PZ Nigeria Plc released its 2016 first quarter results for the period ending August 31, 2016. The company reported an interim pre-tax loss of about N2.4 billion compared to a pre-tax profit of N547 million in the same quarter last year. PZ has now gone from reporting as high as N1.2 billion in the first quarter of the year to posting a loss.
A cursory look at the results reveal two major issues for PZ. The first is its struggle to maintain revenue growth and get out of its cycle of thin margins. It’s not as if this problem is restricted to PZ only, it is an industry wide challenge. Consumers are cautious with their spending just as operating cost and input cost have galloped due to rising inflation and cost of forex.
This brings us to the next big problem! The company took a massive N4.7 billion exchange loss hit following the floating of the Naira. Though the company did not provide specific notes relating to the loss, it appears the loss may have arisen from the added cost of procuring raw materials.
If this assumption holds true, then we do not see how PZ will come out of its current dilemma without raising prices in future. Higher cost of sales due to implied forex cost is can only be sustained by a commensurate increase in selling prices.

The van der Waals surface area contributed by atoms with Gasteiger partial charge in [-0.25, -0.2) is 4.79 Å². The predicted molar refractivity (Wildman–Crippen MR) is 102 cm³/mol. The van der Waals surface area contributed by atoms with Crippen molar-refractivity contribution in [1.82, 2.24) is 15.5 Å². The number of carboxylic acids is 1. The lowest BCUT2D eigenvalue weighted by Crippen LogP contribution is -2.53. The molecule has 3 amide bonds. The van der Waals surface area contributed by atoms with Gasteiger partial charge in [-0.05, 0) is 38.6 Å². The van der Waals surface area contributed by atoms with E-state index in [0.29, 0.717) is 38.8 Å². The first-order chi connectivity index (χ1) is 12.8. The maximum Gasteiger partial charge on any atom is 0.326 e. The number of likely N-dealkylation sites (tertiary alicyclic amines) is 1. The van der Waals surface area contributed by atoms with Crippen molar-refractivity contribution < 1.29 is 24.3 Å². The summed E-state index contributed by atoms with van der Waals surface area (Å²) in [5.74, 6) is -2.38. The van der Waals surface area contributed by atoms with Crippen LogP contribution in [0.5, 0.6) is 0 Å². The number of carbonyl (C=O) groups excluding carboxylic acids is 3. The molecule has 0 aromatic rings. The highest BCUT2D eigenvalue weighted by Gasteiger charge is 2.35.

With PZ posting a N2.4 billion loss in the first quarter alone it is even more unlikely that the company will taste profit in the next two years if selling prices are not increased and volumes pick up. PZ reported an operating profit of just N3.2 billion in the whole of its financial year ended May 2016. The current exchange rate loss of N4.7 billion thus creates a massive hole that it likely cannot dig itself out of.
PZ currently trades at a price of N18 and has returned a negative 27% this year. The current share price is at a multiple to last year’s earnings of about 33x. PZ based on simple PE valuation, is highly over valued. There is no growth story that supports such a lofty valuation. However, the company is tightly owned. The company’s Parent company, PZ Holdings own about 73% of the company making it unlikely that the shares could fall further than N15. The company’s 5 year low is about N16 and that was last November.
Investors bullish on a return of foreign investors to the stock market may look in this direction in any event of it touching that price line. Other than that, this stock isn’t worth more than N5.